During the maiden edition of the Artificial Intelligence Summit, Pantami, represented by the Director, National Centre for Artificial Intelligence and Robotics, Yau Garba, said research on AI and other emerging technologies was ongoing with researchers in various universities across the country.
“AI is ushering in new ways of planning, traveling, and working. Its innovative use has been changing lives for the better, creating new jobs and augmenting some existing ones while entirely replacing others”, he said.
The goal of AI policy is dual. To ensure AI’s numerous advantages for the economy and society, governments should, on the one hand, invest in its development and implementation. Governments can accomplish this by funding basic and applied research, the training of specialists in AI technologies, the development of digital infrastructure and related technologies, and initiatives that support the adoption and use of new AI technologies by both the public and private sectors.
On the other hand, governments must also react to the societal and economic problems that the development of AI has created. Automation, algorithmic bias, data exploitation, and wealth inequality are just a few of the numerous issues that need policy solutions from governments all over the world.
In the last six years, computers have learned to speak and interpret all of the languages spoken on the planet, recognize faces and objects, and even play challenging video games. In the coming years, industries, as varied as transportation and healthcare, are expected to undergo significant change. Some of our favorite services, like Netflix and Google Search, are already based on AI algorithms. Simply put, governments are now aware of the disruptive potential of AI and are attempting to prepare for it.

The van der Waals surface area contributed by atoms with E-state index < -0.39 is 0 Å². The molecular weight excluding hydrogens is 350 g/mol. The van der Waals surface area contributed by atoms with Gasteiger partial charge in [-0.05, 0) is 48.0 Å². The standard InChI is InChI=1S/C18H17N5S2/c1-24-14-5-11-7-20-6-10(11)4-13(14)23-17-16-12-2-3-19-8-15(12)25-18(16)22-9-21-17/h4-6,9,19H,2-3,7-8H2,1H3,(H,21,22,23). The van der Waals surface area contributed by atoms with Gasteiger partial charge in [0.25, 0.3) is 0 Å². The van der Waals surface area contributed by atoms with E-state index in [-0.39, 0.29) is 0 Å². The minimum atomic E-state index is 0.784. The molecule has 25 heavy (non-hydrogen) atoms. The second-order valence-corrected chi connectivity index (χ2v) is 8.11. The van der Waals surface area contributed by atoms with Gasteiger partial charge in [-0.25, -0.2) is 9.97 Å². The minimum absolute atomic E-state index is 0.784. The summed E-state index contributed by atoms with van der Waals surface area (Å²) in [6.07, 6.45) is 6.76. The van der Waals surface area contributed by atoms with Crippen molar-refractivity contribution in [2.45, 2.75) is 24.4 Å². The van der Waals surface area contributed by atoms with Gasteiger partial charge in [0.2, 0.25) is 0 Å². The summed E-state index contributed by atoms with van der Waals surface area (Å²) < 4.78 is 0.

But there is a story of competitiveness beyond this technological advancement. It is now obvious that there is much more demand than there is supply for AI skills. Only 22,000 PhD-trained AI researchers are present worldwide, with the majority (40%) concentrated in the US, according to a report by Element AI.
Countries are hurrying to create AI Master’s and Ph.D. programs, short-term training initiatives, massive open online courses, scholarships, and fellowships in order to train domestic talent and draw in international expertise. Nearly every recent national strategy incorporates a mix of these programs to draw in, keep, and advance AI talent.
Policymakers can’t leave AI to computer scientists alone because it is so crucial to do it correctly. They have to consult with legal professionals, economists, ethicists, psychologists, philosophers, and of course the communities they serve as they formulate policy. NITDA has taken that step forward to seek for everyone’s contributions to make this policy benefit the country and the people.
Since NITDA has called for public contributions, this is the time for human rights activities, public commentators, tech analysts, ICT specialists, the media and the general public to provide their perspective and insights towards a workable National Artificial Intelligence Policy.
Fom Gyem writes from Wuye District, Abuja